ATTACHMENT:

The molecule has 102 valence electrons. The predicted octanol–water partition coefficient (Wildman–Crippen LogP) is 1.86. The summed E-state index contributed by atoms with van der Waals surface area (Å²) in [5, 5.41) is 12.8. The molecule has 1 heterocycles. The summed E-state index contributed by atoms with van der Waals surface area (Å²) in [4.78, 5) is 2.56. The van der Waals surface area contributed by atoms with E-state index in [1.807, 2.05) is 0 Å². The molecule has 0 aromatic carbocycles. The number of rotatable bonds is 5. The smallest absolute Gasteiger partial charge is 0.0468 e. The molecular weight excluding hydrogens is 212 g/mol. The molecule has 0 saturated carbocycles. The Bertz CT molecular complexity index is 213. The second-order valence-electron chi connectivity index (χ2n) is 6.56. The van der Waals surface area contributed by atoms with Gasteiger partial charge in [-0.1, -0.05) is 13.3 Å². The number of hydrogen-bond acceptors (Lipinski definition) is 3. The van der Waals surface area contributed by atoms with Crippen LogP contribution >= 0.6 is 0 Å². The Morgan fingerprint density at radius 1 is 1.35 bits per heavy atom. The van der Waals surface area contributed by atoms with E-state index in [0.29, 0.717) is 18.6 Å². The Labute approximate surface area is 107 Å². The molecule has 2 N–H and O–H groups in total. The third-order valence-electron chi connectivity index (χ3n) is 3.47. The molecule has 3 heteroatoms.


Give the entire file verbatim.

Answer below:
The molecule has 102 valence electrons. The predicted octanol–water partition coefficient (Wildman–Crippen LogP) is 1.86. The summed E-state index contributed by atoms with van der Waals surface area (Å²) in [5, 5.41) is 12.8. The molecule has 1 heterocycles. The summed E-state index contributed by atoms with van der Waals surface area (Å²) in [4.78, 5) is 2.56. The van der Waals surface area contributed by atoms with E-state index in [1.807, 2.05) is 0 Å². The molecule has 0 aromatic carbocycles. The number of rotatable bonds is 5. The smallest absolute Gasteiger partial charge is 0.0468 e. The molecular weight excluding hydrogens is 212 g/mol. The molecule has 0 saturated carbocycles. The Bertz CT molecular complexity index is 213. The second-order valence-electron chi connectivity index (χ2n) is 6.56. The van der Waals surface area contributed by atoms with Gasteiger partial charge in [-0.1, -0.05) is 13.3 Å². The number of hydrogen-bond acceptors (Lipinski definition) is 3. The van der Waals surface area contributed by atoms with Crippen LogP contribution >= 0.6 is 0 Å². The Morgan fingerprint density at radius 1 is 1.35 bits per heavy atom. The van der Waals surface area contributed by atoms with E-state index in [0.29, 0.717) is 18.6 Å². The Labute approximate surface area is 107 Å². The molecule has 2 N–H and O–H groups in total. The third-order valence-electron chi connectivity index (χ3n) is 3.47. The molecule has 3 heteroatoms.